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Larry_Cologne Larry_Cologne is offline
Posted 14th May 2010, 08:29 AM
Join Date: Jul 2004
Country: Belgium
Location: Antwerp Belgium, formerly Cologne, Germany, formerly San Antonio, Texas (birthplace)
Age: 67
Posts: 1,730
Some interesting information:

temperature regulation and behavior in birds:

http://www.stanford.edu/group/stanfo...egulation.html,

and metabolism in birds:

http://www.stanford.edu/group/stanfo...etabolism.html

(104 degrees Fahrenheit = 40 degrees Celsius)

Quote:
Birds have only slightly higher body temperatures than mammals; avian temperatures range from around the human level of 98.6 degrees F (penguins, Whip-poor-wills) to 104 degrees (most resting birds). But in general, the temperature ranges of the two groups, like their overall metabolisms, are remarkably similar, considering their different modes of life. Both have evolved to function at temperatures just below those at which the crucial protein enzymes begin to lose their stability, change their shape, and cease to function (denature). Maintaining constant body temperature is thus not just a problem for birds trying to keep from chilling in cold weather; it is an even more critical problem when the air temperature rises above that of the body. Then birds must avoid overheating and sudden death.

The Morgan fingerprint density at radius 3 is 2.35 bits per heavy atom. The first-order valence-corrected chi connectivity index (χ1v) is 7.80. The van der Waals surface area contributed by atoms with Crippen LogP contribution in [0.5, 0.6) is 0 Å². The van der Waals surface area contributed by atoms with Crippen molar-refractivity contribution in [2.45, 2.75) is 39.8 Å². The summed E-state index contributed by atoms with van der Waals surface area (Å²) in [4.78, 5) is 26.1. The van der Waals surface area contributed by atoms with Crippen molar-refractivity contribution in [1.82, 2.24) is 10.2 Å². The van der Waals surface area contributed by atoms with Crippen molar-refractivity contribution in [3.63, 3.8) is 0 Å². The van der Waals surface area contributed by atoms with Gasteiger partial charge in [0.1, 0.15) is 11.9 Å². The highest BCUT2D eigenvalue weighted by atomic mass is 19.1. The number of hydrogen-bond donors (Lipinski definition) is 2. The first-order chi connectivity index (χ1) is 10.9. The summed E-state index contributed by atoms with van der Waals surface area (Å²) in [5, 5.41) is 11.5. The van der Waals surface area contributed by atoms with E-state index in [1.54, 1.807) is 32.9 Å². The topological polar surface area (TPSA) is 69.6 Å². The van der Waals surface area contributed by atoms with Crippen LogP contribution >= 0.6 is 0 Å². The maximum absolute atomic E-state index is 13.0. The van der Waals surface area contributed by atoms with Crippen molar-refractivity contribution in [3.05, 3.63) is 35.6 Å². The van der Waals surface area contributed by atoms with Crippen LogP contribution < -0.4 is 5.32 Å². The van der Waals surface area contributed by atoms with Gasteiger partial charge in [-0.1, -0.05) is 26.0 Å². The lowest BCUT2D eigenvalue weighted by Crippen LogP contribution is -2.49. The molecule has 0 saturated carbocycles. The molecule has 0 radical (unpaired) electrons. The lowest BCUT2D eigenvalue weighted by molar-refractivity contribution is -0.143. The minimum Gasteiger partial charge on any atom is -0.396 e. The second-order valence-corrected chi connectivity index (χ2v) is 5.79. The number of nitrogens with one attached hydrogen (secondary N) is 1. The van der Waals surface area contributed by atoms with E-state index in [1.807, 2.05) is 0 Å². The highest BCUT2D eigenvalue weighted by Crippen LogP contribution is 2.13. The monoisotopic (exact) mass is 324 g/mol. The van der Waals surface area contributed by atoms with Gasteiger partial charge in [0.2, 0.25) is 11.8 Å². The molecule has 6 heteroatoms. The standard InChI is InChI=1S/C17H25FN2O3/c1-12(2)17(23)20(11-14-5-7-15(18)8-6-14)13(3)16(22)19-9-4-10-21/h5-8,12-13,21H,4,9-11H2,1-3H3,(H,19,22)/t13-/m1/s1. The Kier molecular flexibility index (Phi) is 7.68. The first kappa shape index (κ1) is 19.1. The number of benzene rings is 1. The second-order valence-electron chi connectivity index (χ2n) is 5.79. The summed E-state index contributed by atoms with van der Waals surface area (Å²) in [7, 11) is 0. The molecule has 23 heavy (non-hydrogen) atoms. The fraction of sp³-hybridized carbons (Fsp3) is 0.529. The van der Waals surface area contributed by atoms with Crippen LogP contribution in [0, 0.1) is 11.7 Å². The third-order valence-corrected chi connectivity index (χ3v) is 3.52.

...

Quote:
High temperatures, besides increasing the rate of chemical reactions, permit important physical functions that depend on diffusion to go on more rapidly. Heat speeds the diffusion of transmitter chemicals in nerve connections; the hotter a bird can be, the more rapidly vital information can be processed and commands sent to the bird's muscles. This allows birds to react more quickly. So high operating temperatures have clear advantages for both avian predators and prey; and unlike hands and other ectotherms, birds are not dependent on the sun's warmth to attain those temperatures. It has also been suggested that maintaining a constant high brain temperature aids memory and facilitates learning.
-------------------

http://people.eku.edu/ritchisong/RIT...etabolism.html

Quote:
Heat production:

The primary means for increasing heat production for birds is shivering.
The large flight muscles (pectoralis) as well as the leg muscles play an important role in generating heat by shivering
(There is more interesting info on these webpages).

Larry


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Last edited by Larry_Cologne; 14th May 2010 at 08:38 AM.
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